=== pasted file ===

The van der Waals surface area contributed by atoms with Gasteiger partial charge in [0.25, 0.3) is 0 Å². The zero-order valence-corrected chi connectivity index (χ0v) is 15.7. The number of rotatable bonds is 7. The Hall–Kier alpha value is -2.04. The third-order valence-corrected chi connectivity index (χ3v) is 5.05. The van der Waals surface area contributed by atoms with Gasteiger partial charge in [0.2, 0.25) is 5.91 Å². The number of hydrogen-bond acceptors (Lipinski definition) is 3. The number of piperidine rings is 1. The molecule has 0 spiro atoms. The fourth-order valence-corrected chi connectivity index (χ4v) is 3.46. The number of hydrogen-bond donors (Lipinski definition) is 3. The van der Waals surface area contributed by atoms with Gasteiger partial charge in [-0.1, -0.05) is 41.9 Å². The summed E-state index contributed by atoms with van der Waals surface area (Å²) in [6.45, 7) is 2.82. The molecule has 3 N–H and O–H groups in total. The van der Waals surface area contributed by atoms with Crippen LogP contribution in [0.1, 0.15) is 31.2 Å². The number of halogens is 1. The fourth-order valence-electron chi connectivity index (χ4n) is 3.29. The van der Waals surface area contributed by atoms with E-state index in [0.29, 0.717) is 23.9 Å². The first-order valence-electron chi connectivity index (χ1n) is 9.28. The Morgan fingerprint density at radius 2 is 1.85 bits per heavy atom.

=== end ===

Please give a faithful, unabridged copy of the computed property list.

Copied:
The van der Waals surface area contributed by atoms with Gasteiger partial charge in [0.25, 0.3) is 0 Å². The zero-order valence-corrected chi connectivity index (χ0v) is 15.7. The number of rotatable bonds is 7. The Hall–Kier alpha value is -2.04. The third-order valence-corrected chi connectivity index (χ3v) is 5.05. The van der Waals surface area contributed by atoms with Gasteiger partial charge in [0.2, 0.25) is 5.91 Å². The number of hydrogen-bond acceptors (Lipinski definition) is 3. The number of piperidine rings is 1. The molecule has 0 spiro atoms. The fourth-order valence-corrected chi connectivity index (χ4v) is 3.46. The number of hydrogen-bond donors (Lipinski definition) is 3. The van der Waals surface area contributed by atoms with Gasteiger partial charge in [-0.1, -0.05) is 41.9 Å². The summed E-state index contributed by atoms with van der Waals surface area (Å²) in [6.45, 7) is 2.82. The molecule has 3 N–H and O–H groups in total. The van der Waals surface area contributed by atoms with Crippen LogP contribution in [0.1, 0.15) is 31.2 Å². The number of halogens is 1. The fourth-order valence-electron chi connectivity index (χ4n) is 3.29. The van der Waals surface area contributed by atoms with E-state index in [0.29, 0.717) is 23.9 Å². The first-order valence-electron chi connectivity index (χ1n) is 9.28. The Morgan fingerprint density at radius 2 is 1.85 bits per heavy atom.